Nov. 14: FDR is still, unfortunately, relevant

“Enforced idleness, embracing any considerable portion of our people, in a nation of such wealth and natural opportunity, is a paradox that challenges our ingenuity. Unemployment is one of the bitter and galling problems that now afflicts man-kind. It has been with us, in a measure, since the beginning of our industrial era. It has been increased by the complexity of business and industry, and it has been made more acute by the depression. It has made necessary the expenditure of billions of dollars for relief and for publicly created work; it has delayed the balancing of our national budget, and increased the tax burden of all our people. …” [Read more...]

Collection plates, the economy and the 99 percent


The Dow Jones index has come roaring back to record highs after the Great Recession. Church-giving has not rebounded because employment and wages have not rebounded. Church-giving corresponds with the fortunes of the 99 percent, not with the fortunes of the 1 percent. [Read more...]

Scenes from the class war


Even Capuchin monkeys demand equal pay for equal work (and Capuchins, remember, have taken a vow of poverty). Plus other links involving the ongoing war on the poor, including: Fast food workers who can’t afford fast food, care workers pay shows what we really think of the elderly, banks still stealing houses with a shrug — and no legal repercussions, unknown ingredients, chemical accidents and what we don’t know because of who isn’t allowed in the room. [Read more...]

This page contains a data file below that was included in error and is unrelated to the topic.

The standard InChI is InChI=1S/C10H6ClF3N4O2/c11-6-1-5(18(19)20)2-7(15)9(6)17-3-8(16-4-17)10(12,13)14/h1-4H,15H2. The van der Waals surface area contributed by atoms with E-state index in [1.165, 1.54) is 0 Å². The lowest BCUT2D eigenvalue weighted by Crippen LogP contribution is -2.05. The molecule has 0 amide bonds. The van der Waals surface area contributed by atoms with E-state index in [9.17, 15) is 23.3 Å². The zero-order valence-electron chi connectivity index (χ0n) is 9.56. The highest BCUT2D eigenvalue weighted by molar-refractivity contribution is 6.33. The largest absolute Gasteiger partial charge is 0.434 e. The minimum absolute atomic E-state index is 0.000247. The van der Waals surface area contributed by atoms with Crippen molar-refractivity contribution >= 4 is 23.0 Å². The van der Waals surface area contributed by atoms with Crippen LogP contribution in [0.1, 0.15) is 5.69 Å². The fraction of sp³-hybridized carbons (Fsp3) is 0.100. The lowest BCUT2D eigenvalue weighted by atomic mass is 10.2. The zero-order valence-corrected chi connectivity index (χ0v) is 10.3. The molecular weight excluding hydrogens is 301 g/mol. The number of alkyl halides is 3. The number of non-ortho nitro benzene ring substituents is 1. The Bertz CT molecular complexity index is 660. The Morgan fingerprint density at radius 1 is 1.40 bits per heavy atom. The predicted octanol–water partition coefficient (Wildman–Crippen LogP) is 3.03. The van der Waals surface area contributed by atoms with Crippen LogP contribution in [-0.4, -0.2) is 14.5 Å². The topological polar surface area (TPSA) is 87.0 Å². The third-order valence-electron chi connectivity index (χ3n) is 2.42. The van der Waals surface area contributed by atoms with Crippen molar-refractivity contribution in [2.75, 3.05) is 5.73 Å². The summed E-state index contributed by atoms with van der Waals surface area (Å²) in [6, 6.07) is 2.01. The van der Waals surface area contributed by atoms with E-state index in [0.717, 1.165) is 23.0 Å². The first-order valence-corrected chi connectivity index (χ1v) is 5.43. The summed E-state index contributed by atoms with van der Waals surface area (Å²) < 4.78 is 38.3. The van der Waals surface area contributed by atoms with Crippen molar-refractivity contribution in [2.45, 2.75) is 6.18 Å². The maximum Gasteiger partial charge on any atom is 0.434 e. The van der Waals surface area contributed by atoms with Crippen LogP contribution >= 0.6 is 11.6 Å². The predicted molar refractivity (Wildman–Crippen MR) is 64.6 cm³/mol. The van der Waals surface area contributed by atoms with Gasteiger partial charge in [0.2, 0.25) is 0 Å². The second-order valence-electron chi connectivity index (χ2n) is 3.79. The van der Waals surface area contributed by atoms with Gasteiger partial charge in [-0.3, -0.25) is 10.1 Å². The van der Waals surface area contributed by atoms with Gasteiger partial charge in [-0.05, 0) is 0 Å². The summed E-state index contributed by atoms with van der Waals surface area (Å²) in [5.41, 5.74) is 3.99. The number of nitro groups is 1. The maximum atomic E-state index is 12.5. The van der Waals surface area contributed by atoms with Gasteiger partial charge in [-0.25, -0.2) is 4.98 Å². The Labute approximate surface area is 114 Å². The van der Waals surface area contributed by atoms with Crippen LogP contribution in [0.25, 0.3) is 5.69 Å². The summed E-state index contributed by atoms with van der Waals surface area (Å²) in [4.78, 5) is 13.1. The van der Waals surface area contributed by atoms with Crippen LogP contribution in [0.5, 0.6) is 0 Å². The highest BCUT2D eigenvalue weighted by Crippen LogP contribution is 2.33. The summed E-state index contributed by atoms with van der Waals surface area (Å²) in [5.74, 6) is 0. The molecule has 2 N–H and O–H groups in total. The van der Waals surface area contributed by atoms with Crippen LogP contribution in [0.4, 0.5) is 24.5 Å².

Smart people saying smart things (8.14)

Richard Rohr explains his hermeneutic, which is about Jesus, not literalism; Kiese Laymon on “The Worst of White Folks;” Helaine Olen on the victim-blaming “tyranny of personal finance;” Erik Loomis on outsourcing slave-wages and poison; and Cheryl Overs on how dehumanizing sex workers dehumanizes us all. [Read more...]

Scenes from the class war (8.14)


House Republicans plan to double cuts to nutrition aid to $40 billion. Every year, 700,000 Americans go bankrupt due to medical bills. GOP plans to fight Obamacare by convincing everyone not to buy health insurance. Student loans as a Ponzi scheme. Walmart vs. jobs. The disease of viewing colleagues as nothing more than “costs” to be minimized. Two companies thriving by disproving the Walmart/McDonald’s model based on that disease. [Read more...]

Raising minimum wage would create jobs

Felix Salmon: “A higher minimum wage would be good for employment. A $450 billion stimulus, delivered directly into the hands of the Americans most likely to spend it, can’t help but create jobs across the economy.” [Read more...]

Scenes from the class war (7.30)


CEOs pay themselves 273 times what they pay their average workers. Teaching your kids how to fight slumlords. The invisible poor. Kicking seniors out of their homes. Steal from the boss, go to jail; steal from your workers and you won’t even have to pay them back. Does it matter if Paul Ryan hurts poor people because he hates them or if he hurts poor people because he doesn’t know any better? What happens to an 18-ton wall of used clothing? Cuts to SNAP asks every food bank to supply an additional 4 million meals every year. [Read more...]

It’s corporations, not killer robots


The singularity has already happened. We’ve been slow to notice because we were worried about a technological singularity and what we got instead was a legal singularity. It wasn’t the rise of artificially intelligent machines, but of artificially intelligent legal entities. The corporations were created by humans. They were granted personhood by their human servants. They rebelled. They evolved. There are many copies. And they have a plan. [Read more...]